The FDA has approved Covid-19 vaccines for children under the age of five. What should parents be aware of?
On Friday, the US Food and Drug Administration granted emergency use authorization for the Pfizer/BioNTech and Moderna vaccines for young children. Vaccine advisers to the US Centers for Disease Control and Prevention voted unanimously on Saturday in favor of giving Covid-19 vaccinations to babies and other children as young as 6 months.
Dr. Rochelle Walensky, Director of the Centers for Disease Control and Prevention, approved the plan, paving the way for the vaccinations to be administered this week.
According to an April survey, parents may be hesitant to purchase them when they become available. According to an April Kaiser Family Foundation Vaccine Monitor survey, only 18 percent of parents of children under the age of five said they would vaccinate their child against Covid-19 as soon as a vaccine became available.
Almost 40% of those polled said they would “wait and see” before vaccinating their young children, 11% said they would only get the vaccine if it was required, and 27% said they would “definitely not” get the Covid-19 vaccination for their child.
Even parents who are eager to vaccinate their children are likely to have questions. How certain should they be of the FDA’s decision? When will vaccines be available for young children, and how will families be able to obtain them? Pfizer or Moderna, which vaccine is superior? Should my child be vaccinated if they have already had Covid-19? And what if my child is about to turn five? Should I wait?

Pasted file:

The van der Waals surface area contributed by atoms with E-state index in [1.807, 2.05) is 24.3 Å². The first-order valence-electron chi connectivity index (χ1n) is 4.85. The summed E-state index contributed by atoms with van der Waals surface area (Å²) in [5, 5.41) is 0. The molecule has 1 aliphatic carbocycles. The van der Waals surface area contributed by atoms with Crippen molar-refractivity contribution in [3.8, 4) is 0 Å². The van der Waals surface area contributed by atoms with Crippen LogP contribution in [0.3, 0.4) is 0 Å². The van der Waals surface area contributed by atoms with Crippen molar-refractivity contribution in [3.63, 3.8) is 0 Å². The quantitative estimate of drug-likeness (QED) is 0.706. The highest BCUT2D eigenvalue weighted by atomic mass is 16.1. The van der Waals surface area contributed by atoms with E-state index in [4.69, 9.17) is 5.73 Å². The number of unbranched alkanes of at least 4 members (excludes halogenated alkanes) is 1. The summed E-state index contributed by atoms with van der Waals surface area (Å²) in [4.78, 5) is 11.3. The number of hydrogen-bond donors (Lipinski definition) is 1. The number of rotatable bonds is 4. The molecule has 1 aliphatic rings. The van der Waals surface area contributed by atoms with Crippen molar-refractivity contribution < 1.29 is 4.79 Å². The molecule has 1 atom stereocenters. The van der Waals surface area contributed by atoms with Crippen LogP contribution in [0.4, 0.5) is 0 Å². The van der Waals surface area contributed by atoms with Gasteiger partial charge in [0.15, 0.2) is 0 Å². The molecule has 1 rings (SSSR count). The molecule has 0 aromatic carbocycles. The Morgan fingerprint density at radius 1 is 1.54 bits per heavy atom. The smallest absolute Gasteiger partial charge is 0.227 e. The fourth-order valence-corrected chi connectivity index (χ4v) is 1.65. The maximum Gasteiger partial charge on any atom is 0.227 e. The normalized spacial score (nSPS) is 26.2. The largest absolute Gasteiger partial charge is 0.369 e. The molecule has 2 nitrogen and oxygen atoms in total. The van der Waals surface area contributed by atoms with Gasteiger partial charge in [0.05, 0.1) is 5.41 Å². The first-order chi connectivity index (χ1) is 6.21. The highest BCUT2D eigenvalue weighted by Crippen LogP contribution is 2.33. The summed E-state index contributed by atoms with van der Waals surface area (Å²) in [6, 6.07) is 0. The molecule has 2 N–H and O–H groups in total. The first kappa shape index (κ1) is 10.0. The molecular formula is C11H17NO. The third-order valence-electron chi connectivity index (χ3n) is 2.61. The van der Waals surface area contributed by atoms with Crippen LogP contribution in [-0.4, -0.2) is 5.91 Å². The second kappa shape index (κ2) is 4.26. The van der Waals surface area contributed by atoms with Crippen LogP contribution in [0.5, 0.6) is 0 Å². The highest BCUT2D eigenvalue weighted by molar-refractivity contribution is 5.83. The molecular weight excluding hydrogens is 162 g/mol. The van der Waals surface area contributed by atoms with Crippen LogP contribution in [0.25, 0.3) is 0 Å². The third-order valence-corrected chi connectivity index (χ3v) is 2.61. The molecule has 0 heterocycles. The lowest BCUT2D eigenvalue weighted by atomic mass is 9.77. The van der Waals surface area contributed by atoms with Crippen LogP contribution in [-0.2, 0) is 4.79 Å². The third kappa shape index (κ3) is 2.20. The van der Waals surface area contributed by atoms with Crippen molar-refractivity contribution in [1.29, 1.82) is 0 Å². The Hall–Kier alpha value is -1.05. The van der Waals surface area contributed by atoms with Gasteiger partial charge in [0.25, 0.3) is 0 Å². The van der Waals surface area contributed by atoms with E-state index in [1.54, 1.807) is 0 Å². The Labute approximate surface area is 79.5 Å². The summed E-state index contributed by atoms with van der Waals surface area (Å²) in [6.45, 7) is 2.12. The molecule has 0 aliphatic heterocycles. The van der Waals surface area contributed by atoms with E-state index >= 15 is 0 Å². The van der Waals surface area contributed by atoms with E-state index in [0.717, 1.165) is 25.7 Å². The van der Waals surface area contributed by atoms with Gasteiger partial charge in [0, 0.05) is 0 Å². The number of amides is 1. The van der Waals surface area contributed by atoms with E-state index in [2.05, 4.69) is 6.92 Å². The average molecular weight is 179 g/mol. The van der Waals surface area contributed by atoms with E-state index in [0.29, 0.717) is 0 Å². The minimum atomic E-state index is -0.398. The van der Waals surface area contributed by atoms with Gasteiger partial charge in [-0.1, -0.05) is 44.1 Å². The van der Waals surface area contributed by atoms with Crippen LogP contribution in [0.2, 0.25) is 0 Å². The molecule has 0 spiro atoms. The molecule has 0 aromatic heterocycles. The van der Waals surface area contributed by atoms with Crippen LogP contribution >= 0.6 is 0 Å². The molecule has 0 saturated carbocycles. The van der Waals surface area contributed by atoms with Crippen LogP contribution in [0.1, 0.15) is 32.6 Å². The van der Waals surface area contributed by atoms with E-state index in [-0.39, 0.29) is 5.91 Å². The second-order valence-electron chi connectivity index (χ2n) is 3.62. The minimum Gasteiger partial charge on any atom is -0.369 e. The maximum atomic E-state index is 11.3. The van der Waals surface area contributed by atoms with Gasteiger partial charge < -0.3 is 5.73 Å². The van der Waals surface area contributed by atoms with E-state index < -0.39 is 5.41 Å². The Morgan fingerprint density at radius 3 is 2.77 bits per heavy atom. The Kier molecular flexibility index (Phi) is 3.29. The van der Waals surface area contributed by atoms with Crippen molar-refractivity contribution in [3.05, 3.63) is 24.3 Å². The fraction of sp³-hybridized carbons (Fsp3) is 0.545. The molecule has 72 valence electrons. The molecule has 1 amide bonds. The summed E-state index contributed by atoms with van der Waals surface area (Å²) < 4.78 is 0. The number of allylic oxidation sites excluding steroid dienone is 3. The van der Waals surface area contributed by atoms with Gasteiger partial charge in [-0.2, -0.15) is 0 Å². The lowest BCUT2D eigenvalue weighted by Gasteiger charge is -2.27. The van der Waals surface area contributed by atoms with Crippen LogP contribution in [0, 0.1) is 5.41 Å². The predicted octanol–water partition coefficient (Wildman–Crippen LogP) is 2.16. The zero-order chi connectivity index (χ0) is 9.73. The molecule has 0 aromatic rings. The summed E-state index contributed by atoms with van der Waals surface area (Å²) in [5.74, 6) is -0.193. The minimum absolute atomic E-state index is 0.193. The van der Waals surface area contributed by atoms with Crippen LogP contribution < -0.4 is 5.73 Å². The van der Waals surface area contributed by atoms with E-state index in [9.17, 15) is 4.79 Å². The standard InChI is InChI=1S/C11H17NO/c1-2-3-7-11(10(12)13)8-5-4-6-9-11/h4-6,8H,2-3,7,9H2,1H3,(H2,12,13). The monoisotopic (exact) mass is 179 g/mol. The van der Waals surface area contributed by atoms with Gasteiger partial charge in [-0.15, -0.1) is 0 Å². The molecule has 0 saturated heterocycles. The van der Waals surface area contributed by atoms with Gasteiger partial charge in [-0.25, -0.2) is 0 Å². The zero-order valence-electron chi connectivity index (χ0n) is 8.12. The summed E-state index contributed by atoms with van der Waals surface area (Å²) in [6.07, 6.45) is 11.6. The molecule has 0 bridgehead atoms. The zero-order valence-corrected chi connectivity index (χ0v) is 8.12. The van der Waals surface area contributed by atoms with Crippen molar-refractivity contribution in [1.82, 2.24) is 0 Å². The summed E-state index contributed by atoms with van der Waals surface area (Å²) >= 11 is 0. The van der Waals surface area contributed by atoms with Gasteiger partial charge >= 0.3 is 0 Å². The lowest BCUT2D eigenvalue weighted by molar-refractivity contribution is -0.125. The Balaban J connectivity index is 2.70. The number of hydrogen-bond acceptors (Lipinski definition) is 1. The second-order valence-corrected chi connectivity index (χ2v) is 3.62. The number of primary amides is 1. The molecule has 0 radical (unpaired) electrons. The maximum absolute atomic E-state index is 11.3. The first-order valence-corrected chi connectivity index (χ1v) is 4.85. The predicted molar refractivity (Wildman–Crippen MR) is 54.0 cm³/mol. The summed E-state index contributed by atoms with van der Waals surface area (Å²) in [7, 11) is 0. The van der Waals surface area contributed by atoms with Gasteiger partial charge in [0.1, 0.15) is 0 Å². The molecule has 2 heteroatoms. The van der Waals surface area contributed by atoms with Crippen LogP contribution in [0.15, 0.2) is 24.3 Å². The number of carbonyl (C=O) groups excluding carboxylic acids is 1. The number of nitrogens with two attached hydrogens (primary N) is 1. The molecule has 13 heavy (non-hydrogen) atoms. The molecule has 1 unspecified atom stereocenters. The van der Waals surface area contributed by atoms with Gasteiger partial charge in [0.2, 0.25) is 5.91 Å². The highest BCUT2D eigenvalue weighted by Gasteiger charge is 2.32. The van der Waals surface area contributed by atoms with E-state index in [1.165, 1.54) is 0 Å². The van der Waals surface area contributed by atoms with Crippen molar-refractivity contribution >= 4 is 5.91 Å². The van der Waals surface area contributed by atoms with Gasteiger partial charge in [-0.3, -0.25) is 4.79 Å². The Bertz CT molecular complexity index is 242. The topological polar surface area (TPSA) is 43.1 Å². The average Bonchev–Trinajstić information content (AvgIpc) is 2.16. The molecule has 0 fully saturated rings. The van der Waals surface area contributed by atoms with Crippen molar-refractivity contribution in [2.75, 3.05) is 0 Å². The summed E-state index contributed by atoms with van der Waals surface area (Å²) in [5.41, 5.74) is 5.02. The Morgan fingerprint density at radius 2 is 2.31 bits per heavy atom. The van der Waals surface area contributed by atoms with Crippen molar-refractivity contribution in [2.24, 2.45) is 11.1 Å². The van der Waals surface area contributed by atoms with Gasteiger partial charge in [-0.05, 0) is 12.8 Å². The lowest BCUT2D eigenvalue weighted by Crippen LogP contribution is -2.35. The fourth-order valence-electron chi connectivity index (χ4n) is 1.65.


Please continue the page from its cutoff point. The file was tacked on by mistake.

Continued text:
Dr. Leana Wen, an emergency physician and professor of health policy and management at the George Washington University Milken Institute School of Public Health, spoke with me. She is the mother of two children under the age of five and the author of “Lifelines: A Doctor’s Journey in the Fight for Public Health.”
Dr. Leana Wen: I’m thrilled and so relieved. It’s been a year and a half since adults first started getting the Covid-19 vaccine. There are about 17 million children not yet eligible for vaccination, and FDA’s authorization was a major hurdle to have crossed. Now that the CDC has also recommended both vaccines, I’m really looking forward to getting my young kids — ages 2 and almost 5 — the same exceptional protection that my husband and I have.